During 2012, the tax consequences of U.S. citizenship became a major source of worry for U.S. citizens living in Canada. Widespread reports in the media of increased U.S. enforcement of the tax and financial account reporting obligations of U.S. citizens living outside the United States created considerable anxiety. They also spurred questions about the particulars of what constitutes U.S. citizenship.

Who is or is not a U.S. citizen is certainly important because the United States is the only country in the world to tax based on Citizenship rather than location.[1] Thus, U.S. citizens residing outside the United States are subject to U.S. income tax on their worldwide income even if they are also subject to tax on that income in the country in which they reside. U.S. citizenship taxation extends to estate taxes, too.

This is the first of an article series that will discuss the spectrum of U.S. citizenship law, from the very clear position of anyone born in the United States to the less clear positions of those who were born outside the United States when one or both parents are U.S. citizens.

Birthright Citizenship — The Absolutely Clear Case

All persons born within the borders of the United States are citizens. It does not matter if their mothers were in the U.S. legally (as tourists, for example) or illegally, or whether the children leave the United States the day they were born. It bears repeating: all persons born in the U.S. are automatically citizens. This is the absolute citizenship situation.


[1]. Technically, the United States is not the only country to tax based on citizenship. Eritrea imposes a special 2% tax on its citizens living abroad which is not imposed on its citizens in Eritrea. Eritrea does not tax its nonresident citizens on their worldwide income while the United States does. The rest of the world uses residence as the basis for taxing inhabitants. The United States also taxes permanent residents and those who are deemed “substantially present” in the United States on their worldwide income. 171 Birthright citizenship originated with the Fourteenth Amendment to the U.S. Constitution, Section 1, known as “the Citizenship Clause”, reads as follows: All persons born or naturalized in the United States, and subject to the jurisdiction thereof, are citizens of the United States and of the State wherein they reside. No State shall make or enforce any law which shall abridge the privileges or immunities of citizens of the United States; nor shall any State deprive any person of life, liberty, or property, without due process of law; nor deny to any person within its jurisdiction the equal protection of the laws. Since ratification of the Fourteenth Amendment on July 9, 1868, any person born in the United States is a citizen of the United States. Congress cannot limit or impair the citizenship of persons born in the United States.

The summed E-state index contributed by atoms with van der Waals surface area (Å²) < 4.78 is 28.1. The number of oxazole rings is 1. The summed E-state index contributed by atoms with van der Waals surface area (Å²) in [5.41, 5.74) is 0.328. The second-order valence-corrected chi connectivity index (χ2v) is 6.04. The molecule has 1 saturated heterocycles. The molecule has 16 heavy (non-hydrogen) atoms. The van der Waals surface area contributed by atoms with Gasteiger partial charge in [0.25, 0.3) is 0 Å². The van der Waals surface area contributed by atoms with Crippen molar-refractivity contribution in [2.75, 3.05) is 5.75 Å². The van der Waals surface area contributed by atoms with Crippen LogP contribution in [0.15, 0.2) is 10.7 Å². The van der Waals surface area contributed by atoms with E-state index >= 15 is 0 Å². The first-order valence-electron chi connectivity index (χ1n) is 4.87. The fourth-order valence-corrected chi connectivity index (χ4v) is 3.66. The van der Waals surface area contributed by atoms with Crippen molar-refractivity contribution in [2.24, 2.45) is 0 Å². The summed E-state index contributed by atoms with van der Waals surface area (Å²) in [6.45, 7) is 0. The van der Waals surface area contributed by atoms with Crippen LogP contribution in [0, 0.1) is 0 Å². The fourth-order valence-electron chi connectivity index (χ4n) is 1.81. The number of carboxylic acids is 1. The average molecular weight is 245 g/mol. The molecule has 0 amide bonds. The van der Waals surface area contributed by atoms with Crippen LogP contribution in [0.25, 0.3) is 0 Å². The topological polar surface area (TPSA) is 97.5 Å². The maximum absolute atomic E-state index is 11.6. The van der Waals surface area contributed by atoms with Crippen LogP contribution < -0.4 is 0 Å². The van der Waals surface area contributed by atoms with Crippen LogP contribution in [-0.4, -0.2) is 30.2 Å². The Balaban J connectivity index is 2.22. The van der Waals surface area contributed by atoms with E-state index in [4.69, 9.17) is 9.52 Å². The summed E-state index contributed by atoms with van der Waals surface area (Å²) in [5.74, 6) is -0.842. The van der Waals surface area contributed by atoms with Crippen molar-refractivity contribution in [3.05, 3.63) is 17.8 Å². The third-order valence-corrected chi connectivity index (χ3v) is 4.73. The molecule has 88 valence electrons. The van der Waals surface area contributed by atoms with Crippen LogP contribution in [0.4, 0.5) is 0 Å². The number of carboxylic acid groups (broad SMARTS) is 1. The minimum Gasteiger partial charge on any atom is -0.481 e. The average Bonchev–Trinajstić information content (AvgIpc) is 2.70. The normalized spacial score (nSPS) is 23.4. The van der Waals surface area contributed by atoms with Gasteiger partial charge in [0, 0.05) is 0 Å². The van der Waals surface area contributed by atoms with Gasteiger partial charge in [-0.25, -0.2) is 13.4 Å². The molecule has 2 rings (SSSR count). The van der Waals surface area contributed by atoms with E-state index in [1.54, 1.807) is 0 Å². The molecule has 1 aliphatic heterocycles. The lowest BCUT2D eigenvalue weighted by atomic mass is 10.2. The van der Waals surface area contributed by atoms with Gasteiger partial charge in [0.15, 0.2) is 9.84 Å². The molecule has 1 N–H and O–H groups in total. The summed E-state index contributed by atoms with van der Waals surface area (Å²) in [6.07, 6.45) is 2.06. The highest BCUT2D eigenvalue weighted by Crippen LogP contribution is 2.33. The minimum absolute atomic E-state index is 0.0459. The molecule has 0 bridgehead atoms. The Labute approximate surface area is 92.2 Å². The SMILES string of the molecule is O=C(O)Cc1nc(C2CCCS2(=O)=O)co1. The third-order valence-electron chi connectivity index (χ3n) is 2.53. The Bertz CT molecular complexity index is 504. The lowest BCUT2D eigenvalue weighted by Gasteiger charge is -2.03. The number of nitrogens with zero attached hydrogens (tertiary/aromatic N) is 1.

[ 2.] This article does not address citizenship obtained by naturalization. Persons who are naturalized in the United States have elected to seek U.S. citizenship knowing that they are not entitled to it except by formal application and the swearing of an oath of allegiance to the United States. Those entitled to U.S. citizenship by birth do not take an oath of allegiance as their citizenship derives from the place of their birth or their U.S. heritage. 3. The U.S. Supreme Court in United States v. Wong Kim Ark, 169 U.S. 649 (1898), ruled that virtually everyone born in the United States is a U.S. citizen. The decision established the court’s defining interpretation of s. 1 of the Fourteenth Amendment. Wong Kim Ark, who had been born in San Francisco in 1871 to Chinese parents, was denied re-entry to the United States after a trip to China based on the so-called Chinese Exclusion laws, which restricted Chinese immigration and prohibited Chinese immigrants from becoming naturalized U.S. citizens. He challenged the government’s refusal to recognize his citizenship. The U.S. Supreme Court, deciding in his favor, held that the citizenship clause in the Fourteenth Amendment encompassed essentially everyone born in the U.S. — even the U.S.-born children of foreigners — and could not be limited in its effect by an act of Congress. The case settled the disagreement over the meaning of the phrase in s. 1, namely, “and subject to the jurisdiction thereof”. The court concluded that the phrase referred to being required to obey U.S. law. Using this interpretation, the language granted U.S. citizenship to all children born on American soil (a concept known as jus soli). The court’s dissenters concluded that the phase meant not being subject to any foreign power, i.e., not being a citizen of another country by way of jus sanguinis (citizenship derived from a parent). The minority objected that the majority’s interpretation would confer citizenship on “the children of foreigners, happening to be born to them while passing through the country”, which is precisely what it did. The jus soli principle enunciated by the Supreme Court in the Wong Kim Ark case has never been seriously questioned. See Statement of Walter Dellinger, Assistant Attorney General, Office of Legal Counsel, before the Subcommittees on Immigration and Claims and on the Constitution of the 172 Estates,Trusts & Pensions Journal [Vol. 3]

2“consensual” for anyone born within its borders. Citizenship is conferred simply by the fact of birth in the United States and in Puerto Rico, the U.S. Virgin Islands, Guam, and the Republic of Panama.5